Farmers growing food for long-term care home in Charlottetown
'Last year we donated, I think, almost 1,000 pounds'
Two part-time farmers in Charlottetown are growing food for a long-term care home in the city.
The Burly Farmer has two small plots of land by The Mount Continuing Care Community. In exchange for use of that land, the farmers are offering half of what they grow for the home to cook meals for residents.
"We donate what The Mount uses the most — beets, carrots, radishes," said Tom Lund, one half of The Burly Farmer duo. "So that's the primary goal. Anything to keep their labour costs down.
"If we don't give them produce that's more or less ready to go, ready to use for them, then it's not much of an advantage."
Lund said he's heard some residents are hoping for some butternut squash this season.
Daniel Stewart, the other half of The Burly Farmer, and Lund started with a 20-by-20-metre plot of land on the property close to Mount Edward Road last year. They say they were able to produce quite a bit of food for residents at The Mount.
"Last year we donated, I think, almost 1,000 pounds," Stewart said.
Lindsay Dickieson, the administrator of the community, said the deal with The Burly Farmer adds to sustainable practices already in place.
"We want to reduce our environmental footprint as much as possible," she said.
There is an apple orchard and rhubarb patch already on site.
Dickieson said produce from the farm also presents a learning opportunity for residents who might want to help prepare food when it gets to the kitchen.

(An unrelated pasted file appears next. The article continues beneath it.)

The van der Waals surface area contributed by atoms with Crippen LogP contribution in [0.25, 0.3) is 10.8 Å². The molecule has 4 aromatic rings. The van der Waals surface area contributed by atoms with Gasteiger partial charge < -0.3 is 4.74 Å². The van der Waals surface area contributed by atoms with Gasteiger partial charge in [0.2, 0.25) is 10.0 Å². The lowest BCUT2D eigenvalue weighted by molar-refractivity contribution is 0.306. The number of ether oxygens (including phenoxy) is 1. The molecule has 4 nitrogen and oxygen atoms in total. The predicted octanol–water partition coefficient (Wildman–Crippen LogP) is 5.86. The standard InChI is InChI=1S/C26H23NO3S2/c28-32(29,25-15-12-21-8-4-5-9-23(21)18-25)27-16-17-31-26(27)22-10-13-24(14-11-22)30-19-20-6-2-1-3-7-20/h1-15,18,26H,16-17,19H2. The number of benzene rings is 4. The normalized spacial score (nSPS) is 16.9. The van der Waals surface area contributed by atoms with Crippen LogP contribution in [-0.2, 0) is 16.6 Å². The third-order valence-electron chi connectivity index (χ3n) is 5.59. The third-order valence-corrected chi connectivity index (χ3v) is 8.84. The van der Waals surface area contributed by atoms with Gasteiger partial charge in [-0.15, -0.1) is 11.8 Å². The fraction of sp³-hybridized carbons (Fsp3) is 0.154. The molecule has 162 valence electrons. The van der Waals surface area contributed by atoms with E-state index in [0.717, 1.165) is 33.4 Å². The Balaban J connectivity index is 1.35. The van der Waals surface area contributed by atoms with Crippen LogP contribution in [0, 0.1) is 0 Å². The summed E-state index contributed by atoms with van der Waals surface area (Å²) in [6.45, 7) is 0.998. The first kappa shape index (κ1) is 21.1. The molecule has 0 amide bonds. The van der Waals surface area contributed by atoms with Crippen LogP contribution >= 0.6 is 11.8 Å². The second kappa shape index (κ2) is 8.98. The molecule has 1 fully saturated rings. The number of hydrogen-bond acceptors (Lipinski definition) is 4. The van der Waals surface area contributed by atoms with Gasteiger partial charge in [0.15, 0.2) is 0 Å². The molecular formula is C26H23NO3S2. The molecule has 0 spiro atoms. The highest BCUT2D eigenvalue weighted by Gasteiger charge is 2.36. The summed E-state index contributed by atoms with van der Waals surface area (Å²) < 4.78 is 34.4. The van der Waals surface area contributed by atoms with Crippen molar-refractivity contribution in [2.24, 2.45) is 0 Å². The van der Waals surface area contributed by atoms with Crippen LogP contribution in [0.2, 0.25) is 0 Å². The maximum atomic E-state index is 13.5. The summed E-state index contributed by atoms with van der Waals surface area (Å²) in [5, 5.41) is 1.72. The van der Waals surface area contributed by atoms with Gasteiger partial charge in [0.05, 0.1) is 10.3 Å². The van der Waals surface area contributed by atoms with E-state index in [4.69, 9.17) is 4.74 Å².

Another plot on The Mount's property is being established this year — adding another 15.5-by-15.5 metre plot to cultivate.
Farming on small plots is what it's all about for the Burly Farmer.
The duo specializes in high-density urban-farming. That means small spaces are used.
Stewart has some potatoes growing in a trash can at this home in Charlottetown. It also means plants are started in small containers inside greenhouses before they are put into the ground.
"There's so many backyards, open areas that are just mowed, right," Stewart said. "These are the things that we can show can be changed. You can grow off of anything and with no knowledge. You don't need to have a background."
Both Lund and Stewart didn't have farming backgrounds.
Lund works in the trades and Stewart has a background in sales of oceanographic equipment. But after Stewart grew 10 tomato plants about three metres high, and Lund started reading about urban farming, they decided to try it out.
"It just kind of infested in my head and if we weren't going to grow something I was going to start ruining my landlord's yard," Lund said.
"If everything was to move forward and we were able to secure solid sales in future endeavours, ideally I would do this for a living."
Stewart and Lund are partnering with the city of Charlottetown to give kids an introduction to urban farming on June 5.